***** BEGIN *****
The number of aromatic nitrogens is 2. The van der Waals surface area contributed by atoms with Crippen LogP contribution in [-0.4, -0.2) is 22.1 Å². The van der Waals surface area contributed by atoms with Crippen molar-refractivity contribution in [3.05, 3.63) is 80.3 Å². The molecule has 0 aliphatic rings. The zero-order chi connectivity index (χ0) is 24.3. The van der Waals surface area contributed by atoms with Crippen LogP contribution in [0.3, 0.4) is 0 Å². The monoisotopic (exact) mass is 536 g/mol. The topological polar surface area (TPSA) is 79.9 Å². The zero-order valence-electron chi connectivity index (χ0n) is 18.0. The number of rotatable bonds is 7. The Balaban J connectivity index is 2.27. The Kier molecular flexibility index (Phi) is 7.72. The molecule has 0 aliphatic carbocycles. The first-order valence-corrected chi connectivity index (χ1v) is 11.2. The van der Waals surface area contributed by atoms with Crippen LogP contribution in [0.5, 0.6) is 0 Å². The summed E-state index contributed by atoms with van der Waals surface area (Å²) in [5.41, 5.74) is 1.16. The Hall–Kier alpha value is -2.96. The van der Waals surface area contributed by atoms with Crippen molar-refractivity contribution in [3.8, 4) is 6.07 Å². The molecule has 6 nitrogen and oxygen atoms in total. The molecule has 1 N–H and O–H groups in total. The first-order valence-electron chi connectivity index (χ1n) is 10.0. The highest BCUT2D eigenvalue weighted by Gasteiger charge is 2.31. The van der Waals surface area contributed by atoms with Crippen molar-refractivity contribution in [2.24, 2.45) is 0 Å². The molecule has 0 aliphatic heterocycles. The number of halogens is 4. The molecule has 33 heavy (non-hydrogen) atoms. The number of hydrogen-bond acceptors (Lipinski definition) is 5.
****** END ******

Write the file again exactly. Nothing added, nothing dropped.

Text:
The number of aromatic nitrogens is 2. The van der Waals surface area contributed by atoms with Crippen LogP contribution in [-0.4, -0.2) is 22.1 Å². The van der Waals surface area contributed by atoms with Crippen molar-refractivity contribution in [3.05, 3.63) is 80.3 Å². The molecule has 0 aliphatic rings. The zero-order chi connectivity index (χ0) is 24.3. The van der Waals surface area contributed by atoms with Crippen LogP contribution in [0.3, 0.4) is 0 Å². The monoisotopic (exact) mass is 536 g/mol. The topological polar surface area (TPSA) is 79.9 Å². The zero-order valence-electron chi connectivity index (χ0n) is 18.0. The number of rotatable bonds is 7. The Balaban J connectivity index is 2.27. The Kier molecular flexibility index (Phi) is 7.72. The molecule has 0 aliphatic carbocycles. The first-order valence-corrected chi connectivity index (χ1v) is 11.2. The van der Waals surface area contributed by atoms with Crippen LogP contribution in [0.5, 0.6) is 0 Å². The summed E-state index contributed by atoms with van der Waals surface area (Å²) in [5.41, 5.74) is 1.16. The Hall–Kier alpha value is -2.96. The van der Waals surface area contributed by atoms with Crippen molar-refractivity contribution in [3.8, 4) is 6.07 Å². The molecule has 6 nitrogen and oxygen atoms in total. The molecule has 1 N–H and O–H groups in total. The first-order valence-electron chi connectivity index (χ1n) is 10.0. The highest BCUT2D eigenvalue weighted by Gasteiger charge is 2.31. The van der Waals surface area contributed by atoms with Crippen molar-refractivity contribution in [2.24, 2.45) is 0 Å². The molecule has 0 aliphatic heterocycles. The number of halogens is 4. The molecule has 33 heavy (non-hydrogen) atoms. The number of hydrogen-bond acceptors (Lipinski definition) is 5.